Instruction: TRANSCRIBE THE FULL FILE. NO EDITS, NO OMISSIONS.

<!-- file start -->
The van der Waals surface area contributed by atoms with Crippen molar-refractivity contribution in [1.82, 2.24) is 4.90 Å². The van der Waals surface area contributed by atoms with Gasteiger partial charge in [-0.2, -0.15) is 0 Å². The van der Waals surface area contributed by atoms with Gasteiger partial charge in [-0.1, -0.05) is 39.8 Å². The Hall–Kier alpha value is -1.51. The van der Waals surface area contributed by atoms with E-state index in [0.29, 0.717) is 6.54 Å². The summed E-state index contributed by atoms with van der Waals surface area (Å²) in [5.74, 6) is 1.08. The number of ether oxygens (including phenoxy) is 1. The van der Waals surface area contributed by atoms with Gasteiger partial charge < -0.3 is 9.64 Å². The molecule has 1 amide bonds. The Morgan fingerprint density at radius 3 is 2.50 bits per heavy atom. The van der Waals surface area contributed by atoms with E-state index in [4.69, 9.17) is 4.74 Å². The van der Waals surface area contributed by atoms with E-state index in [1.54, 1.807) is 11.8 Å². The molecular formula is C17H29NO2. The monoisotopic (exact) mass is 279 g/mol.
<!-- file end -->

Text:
The van der Waals surface area contributed by atoms with Crippen molar-refractivity contribution in [1.82, 2.24) is 4.90 Å². The van der Waals surface area contributed by atoms with Gasteiger partial charge in [-0.2, -0.15) is 0 Å². The van der Waals surface area contributed by atoms with Gasteiger partial charge in [-0.1, -0.05) is 39.8 Å². The Hall–Kier alpha value is -1.51. The van der Waals surface area contributed by atoms with E-state index in [0.29, 0.717) is 6.54 Å². The summed E-state index contributed by atoms with van der Waals surface area (Å²) in [5.74, 6) is 1.08. The number of ether oxygens (including phenoxy) is 1. The van der Waals surface area contributed by atoms with Gasteiger partial charge < -0.3 is 9.64 Å². The molecule has 1 amide bonds. The Morgan fingerprint density at radius 3 is 2.50 bits per heavy atom. The van der Waals surface area contributed by atoms with E-state index in [4.69, 9.17) is 4.74 Å². The van der Waals surface area contributed by atoms with E-state index in [1.54, 1.807) is 11.8 Å². The molecular formula is C17H29NO2. The monoisotopic (exact) mass is 279 g/mol.